Horchata, the ultimate refreshing refreshment in Barcelona and Valencia, Spain



Spain is famous for its hot summers, come on, why else did they invent gazpacho?! Well the underdog of summer treats comes from an unlikely and little known source, the chufa or tigernut. Most of us have never even heard of this species, let alone seen it, let alone tasted it. Well, thanks to some very intelligent agriculturists, they've found a way to reap the benefits of this fruit during the most unbearable months of the year. Those months when temperatures reach between 33-37 degrees Celcius (91.8-98.6 Farenheight), not forgetting about our friend, Mr. Humidity. Rumors have it that during this season some people shower three times a day. I generally opt for an afternoon at the beach and a chilled class of horchata (orxata in Catalan and Valenciano) from my favorite, and in my opinion the best horchatería (orxateria) in the city, Sirvent.

Sirvent in Barcelona has two locations serving fresh cold horchata, as well as artisanal ice cream. They have a small area, reminiscent of a 1950s tin-clad diner for enjoying their products inside, or you can request to-go. The best "deal" is bringing a recycled liter to be refilled (3.90€). In the off-season, the storefronts keep their customers happy selling turrón, a popular Christmas candy, as well as other sweets.

Like paella, horchata hails from Valencia, but can be found along the Eastern seaboard and beaches stretching from Catalonia to Murcia. The season runs roughly from April to October, the hotter months so to speak, as it is enjoyed only when chilled or frozen as a granizada (a shaved ice consistency), or in some locations an ice cream flavor. Due to mass consumption and industrial production, many grocery stores carry their own version year-round, or popular brands such as Chufi, but as you can imagine these miss the boat on taste in comparison to the homemade varieties. Many North Americans will associate the word with Mexican horchata, a sweet rice drink with cinnamon, however, the Spanish version is quite different. Same tactic of sorts- as such with almond milk or soy milk- the main ingredient must be soaked in water and later the juice of the bean, nut, etc. is extracted and mixed with sugar. As I mentioned, Spanish horchata comes from the chufa (xufa), or tigernut, that has earned itself a demonation of origen (D.O.) in sixteen of Valencia's pueblos, where it is produced and cultivated.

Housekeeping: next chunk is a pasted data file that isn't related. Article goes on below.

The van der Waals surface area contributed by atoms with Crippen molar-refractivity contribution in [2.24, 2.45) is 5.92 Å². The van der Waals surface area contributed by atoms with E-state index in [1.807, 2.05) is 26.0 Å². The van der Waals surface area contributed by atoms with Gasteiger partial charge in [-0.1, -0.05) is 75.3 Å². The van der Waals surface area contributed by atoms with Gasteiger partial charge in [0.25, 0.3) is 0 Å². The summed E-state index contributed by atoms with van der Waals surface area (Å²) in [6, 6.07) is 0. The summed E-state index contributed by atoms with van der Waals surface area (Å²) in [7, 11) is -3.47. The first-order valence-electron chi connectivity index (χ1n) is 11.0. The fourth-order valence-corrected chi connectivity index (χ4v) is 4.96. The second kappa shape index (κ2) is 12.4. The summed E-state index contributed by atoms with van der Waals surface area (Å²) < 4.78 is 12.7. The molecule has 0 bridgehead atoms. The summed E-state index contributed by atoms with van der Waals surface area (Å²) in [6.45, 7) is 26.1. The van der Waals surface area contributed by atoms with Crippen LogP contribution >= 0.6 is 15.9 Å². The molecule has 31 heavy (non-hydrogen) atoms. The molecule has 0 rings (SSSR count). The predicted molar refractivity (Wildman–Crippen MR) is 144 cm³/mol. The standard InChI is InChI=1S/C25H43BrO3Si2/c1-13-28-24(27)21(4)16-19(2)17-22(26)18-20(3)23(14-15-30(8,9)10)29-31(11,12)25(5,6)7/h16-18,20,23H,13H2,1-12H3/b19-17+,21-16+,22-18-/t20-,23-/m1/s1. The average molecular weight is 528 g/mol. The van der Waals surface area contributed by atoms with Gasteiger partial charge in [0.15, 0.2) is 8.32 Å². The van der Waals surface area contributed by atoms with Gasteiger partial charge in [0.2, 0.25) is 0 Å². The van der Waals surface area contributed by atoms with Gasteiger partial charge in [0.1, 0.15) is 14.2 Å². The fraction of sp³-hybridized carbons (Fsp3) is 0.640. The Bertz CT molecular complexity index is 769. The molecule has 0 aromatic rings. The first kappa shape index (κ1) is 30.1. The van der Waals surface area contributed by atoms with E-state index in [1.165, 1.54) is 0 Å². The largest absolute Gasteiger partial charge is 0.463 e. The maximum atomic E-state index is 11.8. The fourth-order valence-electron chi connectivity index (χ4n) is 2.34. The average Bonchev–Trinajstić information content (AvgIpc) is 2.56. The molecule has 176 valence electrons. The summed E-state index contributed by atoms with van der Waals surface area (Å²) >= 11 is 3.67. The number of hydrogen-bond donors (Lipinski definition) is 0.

The freshness of the horchata is extremely important. It should be consumed the day it is prepared, but will stand in the fridge another 2 or 3 days after.  If this is the case, the bottle must be shaken, as all of the sediment of the chufa sinks to the bottom. It can best be described as sweet, somewhat chalky, with a light/medium texture, but a flavor unmatched by anything else I've tried, the chufa is a unique specimen! Practice makes perfect, as the elaboration of horchata in this region dates back more than 175 years.

If you happen to be in Valencia, be sure to visit the old town, where behind the cathedral you will find two horchaterías that still produce quality, original recipe horchata, Santa Catalina and El Siglo. Or perhaps journey a bit north of the city to Horchatería Daniel, located in the chufa fields of La Alboraya, a frequent spot for locals and in the past, the likes of Salvador Dalí, all in search of the perfect glass.


In Barcelona visit:
Sirvent 
Carrer Parlament, 56
Metro: Sant Antoni or Poble Sec

Horchateria Valenciana 
Carrer d'Aribau, 16
Metro: Universitat 

El Tio Che
Rambla del Poblenou, 44-46
Metro: Llacuna



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or

Carrer Balmes, 130
Barcelona
Metro: Diagonal



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